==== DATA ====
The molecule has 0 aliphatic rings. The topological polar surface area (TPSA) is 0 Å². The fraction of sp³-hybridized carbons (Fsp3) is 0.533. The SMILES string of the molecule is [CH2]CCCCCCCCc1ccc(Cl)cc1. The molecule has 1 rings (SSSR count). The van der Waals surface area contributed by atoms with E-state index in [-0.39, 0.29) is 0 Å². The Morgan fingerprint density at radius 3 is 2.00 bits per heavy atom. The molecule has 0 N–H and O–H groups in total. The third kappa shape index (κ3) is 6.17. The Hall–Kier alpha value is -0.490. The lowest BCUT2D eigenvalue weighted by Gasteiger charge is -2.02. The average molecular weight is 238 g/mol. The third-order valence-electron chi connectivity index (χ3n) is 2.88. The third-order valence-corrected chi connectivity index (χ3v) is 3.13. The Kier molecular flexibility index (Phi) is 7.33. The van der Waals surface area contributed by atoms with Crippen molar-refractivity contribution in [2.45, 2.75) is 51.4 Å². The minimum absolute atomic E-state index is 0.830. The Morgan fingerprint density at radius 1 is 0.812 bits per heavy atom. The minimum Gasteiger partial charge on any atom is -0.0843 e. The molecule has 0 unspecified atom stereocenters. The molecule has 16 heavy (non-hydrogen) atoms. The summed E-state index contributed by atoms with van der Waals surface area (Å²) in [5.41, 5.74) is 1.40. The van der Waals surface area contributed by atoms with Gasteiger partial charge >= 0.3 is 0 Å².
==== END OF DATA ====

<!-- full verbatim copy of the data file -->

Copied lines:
The molecule has 0 aliphatic rings. The topological polar surface area (TPSA) is 0 Å². The fraction of sp³-hybridized carbons (Fsp3) is 0.533. The SMILES string of the molecule is [CH2]CCCCCCCCc1ccc(Cl)cc1. The molecule has 1 rings (SSSR count). The van der Waals surface area contributed by atoms with E-state index in [-0.39, 0.29) is 0 Å². The Morgan fingerprint density at radius 3 is 2.00 bits per heavy atom. The molecule has 0 N–H and O–H groups in total. The third kappa shape index (κ3) is 6.17. The Hall–Kier alpha value is -0.490. The lowest BCUT2D eigenvalue weighted by Gasteiger charge is -2.02. The average molecular weight is 238 g/mol. The third-order valence-electron chi connectivity index (χ3n) is 2.88. The third-order valence-corrected chi connectivity index (χ3v) is 3.13. The Kier molecular flexibility index (Phi) is 7.33. The van der Waals surface area contributed by atoms with Crippen molar-refractivity contribution in [2.45, 2.75) is 51.4 Å². The minimum absolute atomic E-state index is 0.830. The Morgan fingerprint density at radius 1 is 0.812 bits per heavy atom. The minimum Gasteiger partial charge on any atom is -0.0843 e. The molecule has 0 unspecified atom stereocenters. The molecule has 16 heavy (non-hydrogen) atoms. The summed E-state index contributed by atoms with van der Waals surface area (Å²) in [5.41, 5.74) is 1.40. The van der Waals surface area contributed by atoms with Gasteiger partial charge >= 0.3 is 0 Å².